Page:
A New Forensic Standard From the AAFS Standards Board (ASB)


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Source: Teresa Ambrosius, ASB Secretariat

The ASB is pleased to announce the publication of ANSI/ASB Best Practice Recommendation 037, Guidelines for Opinions and Testimony in Forensic Toxicology, First Edition, 2018.

This standard is produced through ASB’s Toxicology Consensus Body in a consensus process accredited by the American National Standards Institute (ANSI). The standard is based partly on earlier work by the Toxicology Subcommittee of the Organization of Scientific Area Committees.

This document delineates guidelines for best practices in forensic toxicology opinions and testimony. Specifically, it is intended for the subdisciplines of human performance toxicology (e.g., driving under the influence of alcohol or drugs and drug-facilitated crimes), postmortem forensic toxicology, non-regulated employment drug testing, court-ordered toxicology (e.g., probation and parole, drug courts, child services), and general forensic toxicology (e.g., non-lethal poisonings or intoxications).

ASB documents are available for download in the Published Documents portion of the ASB website.

The ASB is an ANSI-accredited Standards Developing Organization with the purpose of providing accessible, high quality, science-based consensus forensic standards. The ASB is a wholly owned subsidiary of the American Academy of Forensic Sciences (AAFS), established in 2015, and accredited by the ANSI in 2016. The ASB is partially funded by a grant through the Laura and John Arnold Foundation.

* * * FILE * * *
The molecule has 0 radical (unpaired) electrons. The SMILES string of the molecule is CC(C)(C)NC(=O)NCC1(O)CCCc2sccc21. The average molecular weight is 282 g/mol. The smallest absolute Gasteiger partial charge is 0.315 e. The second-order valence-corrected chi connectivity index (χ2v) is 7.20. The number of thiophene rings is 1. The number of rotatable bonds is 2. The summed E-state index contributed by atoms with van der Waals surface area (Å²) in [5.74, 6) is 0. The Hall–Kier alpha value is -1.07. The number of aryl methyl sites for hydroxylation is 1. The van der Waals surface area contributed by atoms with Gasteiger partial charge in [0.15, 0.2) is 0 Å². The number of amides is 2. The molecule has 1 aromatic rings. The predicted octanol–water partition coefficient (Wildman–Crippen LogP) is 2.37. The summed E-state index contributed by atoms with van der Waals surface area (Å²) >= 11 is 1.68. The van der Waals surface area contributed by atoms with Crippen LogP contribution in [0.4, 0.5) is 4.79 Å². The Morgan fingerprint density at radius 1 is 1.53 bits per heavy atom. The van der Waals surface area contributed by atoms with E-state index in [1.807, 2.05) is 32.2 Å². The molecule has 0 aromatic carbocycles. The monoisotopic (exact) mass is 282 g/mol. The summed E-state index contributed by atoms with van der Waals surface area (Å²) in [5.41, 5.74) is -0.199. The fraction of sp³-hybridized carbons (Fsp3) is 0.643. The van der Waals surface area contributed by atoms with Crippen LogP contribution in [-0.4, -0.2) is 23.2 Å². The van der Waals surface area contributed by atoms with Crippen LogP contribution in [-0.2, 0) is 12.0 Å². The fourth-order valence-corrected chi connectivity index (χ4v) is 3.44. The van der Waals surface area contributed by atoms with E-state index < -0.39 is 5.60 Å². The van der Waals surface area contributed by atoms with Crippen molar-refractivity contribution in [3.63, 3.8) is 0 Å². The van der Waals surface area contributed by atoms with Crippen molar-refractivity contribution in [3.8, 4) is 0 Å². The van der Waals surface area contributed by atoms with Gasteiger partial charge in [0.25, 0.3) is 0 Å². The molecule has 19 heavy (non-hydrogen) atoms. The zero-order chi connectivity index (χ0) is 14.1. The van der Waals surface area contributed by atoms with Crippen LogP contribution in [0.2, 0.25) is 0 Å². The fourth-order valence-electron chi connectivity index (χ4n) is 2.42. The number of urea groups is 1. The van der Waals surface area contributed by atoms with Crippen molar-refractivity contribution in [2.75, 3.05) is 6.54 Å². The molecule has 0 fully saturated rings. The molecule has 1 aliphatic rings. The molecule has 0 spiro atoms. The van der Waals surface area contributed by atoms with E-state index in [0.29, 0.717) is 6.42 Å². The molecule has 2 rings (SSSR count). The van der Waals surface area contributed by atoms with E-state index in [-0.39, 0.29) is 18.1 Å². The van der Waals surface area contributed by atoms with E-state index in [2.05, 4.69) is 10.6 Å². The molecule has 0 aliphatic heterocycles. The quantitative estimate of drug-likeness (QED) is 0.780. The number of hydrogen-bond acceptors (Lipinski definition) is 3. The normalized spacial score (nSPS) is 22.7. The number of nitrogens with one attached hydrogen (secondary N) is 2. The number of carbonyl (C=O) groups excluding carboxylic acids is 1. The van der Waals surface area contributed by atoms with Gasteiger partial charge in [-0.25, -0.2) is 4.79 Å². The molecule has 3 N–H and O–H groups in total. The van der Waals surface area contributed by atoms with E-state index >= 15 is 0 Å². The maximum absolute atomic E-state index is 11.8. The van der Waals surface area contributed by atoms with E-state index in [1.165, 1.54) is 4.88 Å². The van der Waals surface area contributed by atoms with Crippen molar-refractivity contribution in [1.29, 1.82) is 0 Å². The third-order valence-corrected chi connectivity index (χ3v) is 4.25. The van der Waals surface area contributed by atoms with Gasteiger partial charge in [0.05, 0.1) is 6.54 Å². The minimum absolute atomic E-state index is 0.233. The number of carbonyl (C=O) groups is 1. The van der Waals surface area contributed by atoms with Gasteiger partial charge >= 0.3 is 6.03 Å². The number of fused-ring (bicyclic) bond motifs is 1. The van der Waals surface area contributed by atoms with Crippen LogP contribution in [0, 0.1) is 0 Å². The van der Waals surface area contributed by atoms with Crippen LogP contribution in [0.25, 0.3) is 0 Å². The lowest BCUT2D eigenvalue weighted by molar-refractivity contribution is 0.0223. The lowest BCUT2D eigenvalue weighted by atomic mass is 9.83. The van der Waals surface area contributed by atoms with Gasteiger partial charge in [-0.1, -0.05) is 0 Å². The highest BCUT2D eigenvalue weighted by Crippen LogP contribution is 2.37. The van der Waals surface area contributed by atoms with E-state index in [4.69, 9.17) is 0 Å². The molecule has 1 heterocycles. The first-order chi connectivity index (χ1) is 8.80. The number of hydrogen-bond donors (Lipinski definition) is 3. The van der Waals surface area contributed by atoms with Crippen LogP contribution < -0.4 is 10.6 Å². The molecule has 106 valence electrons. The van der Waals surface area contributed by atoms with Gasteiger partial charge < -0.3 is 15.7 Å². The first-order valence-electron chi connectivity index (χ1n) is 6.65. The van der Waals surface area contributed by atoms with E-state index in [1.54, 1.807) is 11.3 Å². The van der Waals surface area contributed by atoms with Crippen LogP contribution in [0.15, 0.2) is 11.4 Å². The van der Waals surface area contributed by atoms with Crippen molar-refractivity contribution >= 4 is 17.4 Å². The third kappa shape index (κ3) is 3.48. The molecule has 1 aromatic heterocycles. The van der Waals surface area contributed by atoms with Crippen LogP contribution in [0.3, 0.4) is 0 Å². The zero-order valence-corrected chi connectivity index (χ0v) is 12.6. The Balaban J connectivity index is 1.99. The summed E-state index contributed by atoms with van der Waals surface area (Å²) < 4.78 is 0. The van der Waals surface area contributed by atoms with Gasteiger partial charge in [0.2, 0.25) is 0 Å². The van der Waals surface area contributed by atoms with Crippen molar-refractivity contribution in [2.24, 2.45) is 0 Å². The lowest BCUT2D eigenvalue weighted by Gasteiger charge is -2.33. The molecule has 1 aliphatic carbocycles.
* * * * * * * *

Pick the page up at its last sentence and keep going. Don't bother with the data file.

The ASB consists of Consensus Bodies (CB), which are open to all materially interested and affected individuals, companies, and organizations; a Board of Directors; and Staff.

ABOUT ANSI: ANSI facilitates the development of American National Standards (ANS) by accrediting the procedures of Standards Developing Organizations (SDOs). Accreditation by ANSI signifies that the procedures used by the standards body in connection with the development of ANS meet the Institute’s essential requirements for openness, balance, consensus, and due process.

The National Technology Transfer and Advancement Act (NTTAA) of 1995 (Public Law 104–113) and its implementation directive, Office of Management and Budget Circular A-119, direct federal agencies to utilize voluntary consensus standards where feasible and to participate as appropriate in voluntary consensus standards development activities. Standards developed in accordance with ANSI’s accreditation requirements satisfy obligations incumbent on federal agencies to use or adopt voluntary consensus standards.

In order to maintain ANSI accreditation, standards developers are required to consistently adhere to a set of requirements or procedures that govern the consensus development process. These requirements are set forth in a document known as the ANSI Essential Requirements: Due process requirements for American National Standards (www.ansi.org/essentialrequirements).

Due process is the key to ensuring that ANSs are developed in an environment that is equitable, accessible, and responsive to the requirements of various stakeholders. The open and fair ANS process ensures that all interested and affected parties have an opportunity to participate in a standard’s development. It also serves and protects the public interest since standards developers accredited by ANSI must meet the Institute’s essential requirements and other due process safeguards.